11 Fourth Strand: Language Structures When we understand how words go together to convey meaning—syntax—we are better equipped to comprehend.

12 Fifth Strand: Knowledge of Text Structure and Genre (Literacy Knowledge) Informational and narrative texts are two examples of genre, each employing a different text structure. Directions: Turn and Talk to a partner as you answer the following points and questions. Compare the major features of narrative and informational text. Consider how the structures of narratives and informational text are the same and different. How can knowledge of these two different text structures assist with reading comprehension?

13 Word Recognition Phonological awareness Decoding and spelling Sight recognition Word recognition develops along a continuum. We should teach with explicit and systematic tenacity to take our students to consolidated levels of word recognition. With lots of practice, our students will become increasingly automatic.

14 The Reading Rope Summary The strands of Language Comprehension complement and influence one another as fluent reading is acquired. They complement each other along the developmental road to becoming a strategic reader. The strands of Word Recognition develop separately and, with practice, become increasingly automatic so that attention can be directed to meaning.

15 What Is Close Reading? Close reading means methodical reading to reveal layers of meaning that lead to deeper comprehension. Close reading requires us to go below the surface. The Standards will guide us.

16 Let’s Read Closely “Close, analytic reading stresses engaging with a text of sufficient complexity directly and examining its meaning thoroughly and methodically, encouraging students to read and reread deliberately…. It also enables students to reflect on the meanings of individual words and sentences; the order in which sentences unfold; and the development of ideas over the course of the text, which ultimately leads students to arrive at an understanding of the text as a whole.” —Partnership for Assessment of Readiness for College and Careers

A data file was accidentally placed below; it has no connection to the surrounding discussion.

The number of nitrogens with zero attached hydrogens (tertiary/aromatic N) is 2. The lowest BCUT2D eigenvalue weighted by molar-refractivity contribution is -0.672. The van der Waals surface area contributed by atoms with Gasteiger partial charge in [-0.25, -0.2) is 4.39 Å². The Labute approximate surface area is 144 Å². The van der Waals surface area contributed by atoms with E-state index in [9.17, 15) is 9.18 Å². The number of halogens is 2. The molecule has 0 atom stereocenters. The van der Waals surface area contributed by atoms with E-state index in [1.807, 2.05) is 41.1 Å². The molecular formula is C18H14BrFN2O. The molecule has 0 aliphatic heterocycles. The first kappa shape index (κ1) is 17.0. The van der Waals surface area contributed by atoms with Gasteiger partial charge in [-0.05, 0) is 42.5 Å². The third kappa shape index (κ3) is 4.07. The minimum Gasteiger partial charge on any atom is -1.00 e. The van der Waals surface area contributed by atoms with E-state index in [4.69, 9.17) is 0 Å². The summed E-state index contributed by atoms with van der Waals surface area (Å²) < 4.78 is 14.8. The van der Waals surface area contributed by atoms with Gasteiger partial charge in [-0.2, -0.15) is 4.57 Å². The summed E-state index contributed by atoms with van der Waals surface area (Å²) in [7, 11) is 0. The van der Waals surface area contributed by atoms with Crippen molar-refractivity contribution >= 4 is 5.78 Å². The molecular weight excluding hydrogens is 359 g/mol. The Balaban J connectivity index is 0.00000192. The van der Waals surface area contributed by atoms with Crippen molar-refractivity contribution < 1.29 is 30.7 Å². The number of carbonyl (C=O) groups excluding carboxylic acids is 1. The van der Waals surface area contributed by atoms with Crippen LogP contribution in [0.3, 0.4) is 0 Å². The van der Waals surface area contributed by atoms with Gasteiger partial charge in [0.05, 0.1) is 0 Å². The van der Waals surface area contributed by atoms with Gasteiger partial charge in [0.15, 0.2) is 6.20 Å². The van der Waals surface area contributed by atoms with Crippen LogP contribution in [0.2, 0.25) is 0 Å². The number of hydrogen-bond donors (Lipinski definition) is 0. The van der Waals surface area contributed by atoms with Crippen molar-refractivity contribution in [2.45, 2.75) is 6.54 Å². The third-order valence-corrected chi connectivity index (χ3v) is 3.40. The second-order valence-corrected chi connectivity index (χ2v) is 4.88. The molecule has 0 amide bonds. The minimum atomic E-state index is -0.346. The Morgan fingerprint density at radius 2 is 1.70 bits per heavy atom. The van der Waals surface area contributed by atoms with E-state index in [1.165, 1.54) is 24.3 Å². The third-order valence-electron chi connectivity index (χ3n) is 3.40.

17 Close Reading in K and 1? Close reading needs to find a home during the early years. Don’t wait to begin engaging students in close reading and analysis of text. Plant the seeds and they will grow.

18 Comprehension in K-3 How do we teach reading comprehension? Explicit instruction of skills and strategies. Use of worthwhile, appropriately challenging texts. Guided oral reading practice with skillful questioning. Incentives for independent reading. Through lots of purposeful, directed dialogue while reading to students. Lots of prompting and support when our students read!

19 Summary Scarborough’s Reading Rope: Both decoding ability and language comprehension are necessary for reading comprehension. Many strands are woven into skilled reading. Close reading has a place in the early grades that plants the seeds for future reading comprehension.